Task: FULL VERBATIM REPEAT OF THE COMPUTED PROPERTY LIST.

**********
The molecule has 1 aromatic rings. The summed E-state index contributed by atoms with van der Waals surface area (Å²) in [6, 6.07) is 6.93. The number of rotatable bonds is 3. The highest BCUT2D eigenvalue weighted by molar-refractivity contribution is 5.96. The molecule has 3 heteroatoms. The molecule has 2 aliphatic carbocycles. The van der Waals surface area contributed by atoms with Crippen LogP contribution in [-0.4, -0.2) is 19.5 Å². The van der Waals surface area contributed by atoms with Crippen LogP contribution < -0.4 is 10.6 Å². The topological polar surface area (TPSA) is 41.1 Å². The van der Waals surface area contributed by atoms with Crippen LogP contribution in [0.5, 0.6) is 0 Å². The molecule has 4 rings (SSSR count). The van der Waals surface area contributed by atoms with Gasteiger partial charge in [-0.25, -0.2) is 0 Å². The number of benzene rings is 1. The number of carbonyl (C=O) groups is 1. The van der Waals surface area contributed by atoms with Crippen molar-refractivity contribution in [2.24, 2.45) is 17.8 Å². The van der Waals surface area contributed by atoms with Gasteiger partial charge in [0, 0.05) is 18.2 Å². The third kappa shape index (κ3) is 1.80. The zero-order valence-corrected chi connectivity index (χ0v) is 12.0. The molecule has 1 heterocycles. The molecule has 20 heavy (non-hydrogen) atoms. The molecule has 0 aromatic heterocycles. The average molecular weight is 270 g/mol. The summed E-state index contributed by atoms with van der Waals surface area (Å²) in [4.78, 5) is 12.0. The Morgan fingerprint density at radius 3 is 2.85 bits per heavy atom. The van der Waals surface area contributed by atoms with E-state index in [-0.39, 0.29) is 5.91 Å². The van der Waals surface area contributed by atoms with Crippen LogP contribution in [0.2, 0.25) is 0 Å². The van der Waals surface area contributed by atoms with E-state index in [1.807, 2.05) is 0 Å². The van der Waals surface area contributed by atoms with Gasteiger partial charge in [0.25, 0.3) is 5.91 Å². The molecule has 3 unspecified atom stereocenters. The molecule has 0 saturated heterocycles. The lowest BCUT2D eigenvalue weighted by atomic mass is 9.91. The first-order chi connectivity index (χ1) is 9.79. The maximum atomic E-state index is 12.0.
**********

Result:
The molecule has 1 aromatic rings. The summed E-state index contributed by atoms with van der Waals surface area (Å²) in [6, 6.07) is 6.93. The number of rotatable bonds is 3. The highest BCUT2D eigenvalue weighted by molar-refractivity contribution is 5.96. The molecule has 3 heteroatoms. The molecule has 2 aliphatic carbocycles. The van der Waals surface area contributed by atoms with Crippen LogP contribution in [-0.4, -0.2) is 19.5 Å². The van der Waals surface area contributed by atoms with Crippen LogP contribution < -0.4 is 10.6 Å². The topological polar surface area (TPSA) is 41.1 Å². The van der Waals surface area contributed by atoms with Crippen LogP contribution in [0.5, 0.6) is 0 Å². The molecule has 4 rings (SSSR count). The van der Waals surface area contributed by atoms with Gasteiger partial charge in [-0.25, -0.2) is 0 Å². The number of benzene rings is 1. The number of carbonyl (C=O) groups is 1. The van der Waals surface area contributed by atoms with Crippen molar-refractivity contribution in [2.24, 2.45) is 17.8 Å². The van der Waals surface area contributed by atoms with Gasteiger partial charge in [0, 0.05) is 18.2 Å². The third kappa shape index (κ3) is 1.80. The zero-order valence-corrected chi connectivity index (χ0v) is 12.0. The molecule has 1 heterocycles. The molecule has 20 heavy (non-hydrogen) atoms. The molecule has 0 aromatic heterocycles. The average molecular weight is 270 g/mol. The summed E-state index contributed by atoms with van der Waals surface area (Å²) in [4.78, 5) is 12.0. The Morgan fingerprint density at radius 3 is 2.85 bits per heavy atom. The van der Waals surface area contributed by atoms with E-state index in [-0.39, 0.29) is 5.91 Å². The van der Waals surface area contributed by atoms with Crippen LogP contribution in [0.2, 0.25) is 0 Å². The van der Waals surface area contributed by atoms with E-state index in [1.807, 2.05) is 0 Å². The van der Waals surface area contributed by atoms with Gasteiger partial charge in [0.25, 0.3) is 5.91 Å². The molecule has 3 unspecified atom stereocenters. The molecule has 0 saturated heterocycles. The lowest BCUT2D eigenvalue weighted by atomic mass is 9.91. The first-order chi connectivity index (χ1) is 9.79. The maximum atomic E-state index is 12.0.